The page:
PINE BLUFF, Ark. — One special community member in the southeastern part of the state is not only impacting her employees with her small business, but also the city she calls home. 

Dr. Valandra Oliver isn't your typical faculty member at the University of Arkansas Pine Bluff. 

"That's my day-time, full-time job and in the evening, I'm Bella," she said. 

Oliver is referring to her independently-owned cleaning service, known as Bella Cleaning Services, LLC, which was just an idea five years ago and finally became a reality in September of 2017. 

"I think that year we probably made about $1,000, but I was so excited and my first employees were my husband and, of course, my boneless daughter," she said. 

Some might call it a family business. Oliver started cleaning houses at a young age with her great-grandmother and grandmother. 

"I was working with my grandmother in a local doctor's office down in Crossett, and so a doctor, he just remarked to my grandmother. He was like, 'oh you're training her so she will be able to take your place one day.' So, my grandmother, she's a woman of few words, but I could tell that she was really upset by his comment," she said. 

Oliver's grandmother turned that frustration into inspiration, challenging her granddaughter to one day aim high in life. 

Well, Oliver did just that by receiving her doctorate in Public Health while still holding true to her roots.

"Being a small business owner, profit is important, but people are the most important thing," she said.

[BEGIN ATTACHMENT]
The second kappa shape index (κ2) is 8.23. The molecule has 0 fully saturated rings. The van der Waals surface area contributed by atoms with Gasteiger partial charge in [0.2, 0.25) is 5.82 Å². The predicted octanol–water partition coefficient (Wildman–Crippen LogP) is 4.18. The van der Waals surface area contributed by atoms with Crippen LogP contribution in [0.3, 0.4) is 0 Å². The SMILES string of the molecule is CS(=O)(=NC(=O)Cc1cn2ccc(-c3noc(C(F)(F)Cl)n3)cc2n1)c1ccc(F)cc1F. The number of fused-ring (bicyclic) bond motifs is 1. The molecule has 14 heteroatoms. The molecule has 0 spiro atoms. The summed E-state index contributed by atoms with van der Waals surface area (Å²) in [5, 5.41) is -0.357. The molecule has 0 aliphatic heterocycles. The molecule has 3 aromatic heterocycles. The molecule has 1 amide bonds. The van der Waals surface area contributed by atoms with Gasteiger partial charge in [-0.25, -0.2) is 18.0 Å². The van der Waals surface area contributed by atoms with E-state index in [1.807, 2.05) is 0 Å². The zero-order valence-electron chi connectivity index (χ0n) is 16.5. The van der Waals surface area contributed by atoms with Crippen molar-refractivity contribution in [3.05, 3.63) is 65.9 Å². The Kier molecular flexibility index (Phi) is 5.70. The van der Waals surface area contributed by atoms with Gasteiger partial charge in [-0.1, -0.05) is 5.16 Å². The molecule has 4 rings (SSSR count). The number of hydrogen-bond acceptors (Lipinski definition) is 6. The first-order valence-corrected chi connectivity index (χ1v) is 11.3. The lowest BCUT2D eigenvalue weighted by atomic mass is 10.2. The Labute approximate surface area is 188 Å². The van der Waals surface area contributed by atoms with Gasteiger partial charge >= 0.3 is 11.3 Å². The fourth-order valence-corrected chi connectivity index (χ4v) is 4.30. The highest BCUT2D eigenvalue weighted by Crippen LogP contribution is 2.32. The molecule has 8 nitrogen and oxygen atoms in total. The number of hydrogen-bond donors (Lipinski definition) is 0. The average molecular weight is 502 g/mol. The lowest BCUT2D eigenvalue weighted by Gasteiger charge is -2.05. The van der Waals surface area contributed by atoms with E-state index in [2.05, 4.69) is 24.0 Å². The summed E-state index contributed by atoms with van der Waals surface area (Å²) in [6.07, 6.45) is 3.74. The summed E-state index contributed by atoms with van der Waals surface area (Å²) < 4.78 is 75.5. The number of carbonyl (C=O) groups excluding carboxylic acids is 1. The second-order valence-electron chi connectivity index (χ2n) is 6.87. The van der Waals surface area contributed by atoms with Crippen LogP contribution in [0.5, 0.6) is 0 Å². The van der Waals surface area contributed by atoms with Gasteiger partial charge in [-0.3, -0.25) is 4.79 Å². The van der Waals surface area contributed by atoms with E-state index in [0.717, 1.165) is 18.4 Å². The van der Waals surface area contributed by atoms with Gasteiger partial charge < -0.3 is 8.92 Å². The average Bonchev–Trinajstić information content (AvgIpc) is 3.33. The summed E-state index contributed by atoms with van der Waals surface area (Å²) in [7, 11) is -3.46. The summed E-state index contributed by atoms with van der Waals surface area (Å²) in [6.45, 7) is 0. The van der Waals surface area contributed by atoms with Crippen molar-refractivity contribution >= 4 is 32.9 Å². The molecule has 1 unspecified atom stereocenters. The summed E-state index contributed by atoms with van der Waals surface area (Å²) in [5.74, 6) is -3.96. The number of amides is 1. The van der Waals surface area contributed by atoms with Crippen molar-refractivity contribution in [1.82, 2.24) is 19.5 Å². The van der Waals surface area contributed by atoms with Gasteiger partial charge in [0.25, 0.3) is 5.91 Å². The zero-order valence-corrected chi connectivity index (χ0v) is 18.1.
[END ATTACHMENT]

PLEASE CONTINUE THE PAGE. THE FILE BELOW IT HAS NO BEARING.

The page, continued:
Oliver said investing in people, her employees specifically, is a key ingredient in how she runs her business. 

Chelsey Donnell is one of Bella Cleaning Services' 10 employees. 

"It's more like a family. She really does care, she looks out for us. I wouldn't trade her for anything," she said. 

Donnell started working there at the end of May, after her and her husband made the move from Searcy to Pine Bluff. 

"I was just trying to be a little more independent in my marriage. My husband and I had just gotten married," she said. 

What Donnell thought was just going to be another job, clocking in and out, cleaning houses, turned out to be her saving grace.

"I didn't feel like I really had a whole lot of purpose," she said. 

Before meeting Oliver, Donnell was battling internally. Now, everything is different. 

"I feel more confident, I just feel like I've changed totally," she said. 

Donnell said Oliver doesn't just teach her employees cleaning skills, but also life skills. 

"She's a really good role model when it comes to stuff like that," she said. 

On the surface, Bella's is run just like any other cleaning service. It has 40 yearly contracts, travels all over the state, and cleans everything from offices, to schools, to retail buildings. 

If you go a little deeper though, Oliver said there is one unique quality that makes this small business completely different from the rest. 

"The living wage is what someone actually needs to be able to live and thrive in a community," she said. 

From day one, Oliver has paid her employees at least $12.50 an hour and over time, they can make up to $20 an hour. 

"We don't just get by anymore," Donnell said. 

At the end of the day, Donnell said Oliver is giving her employees much more than extra zeros on their paychecks. 

"I got a whole other family out of it," she said. 

Oliver said that aspect of genuine love and care is what she wants everyone to learn from her story. 

"You can do it and you can really help people turn their lives around. It doesn't take--it's not a multi-million-dollar operation here. You can do small things to make a big impact," she said. 

Bella Cleaning Services added something to lend an extra hand to their employees in October. Oliver now gives them the ability to sign up for benefits. 

She said anything from medical insurance to life insurance is now available for them. 

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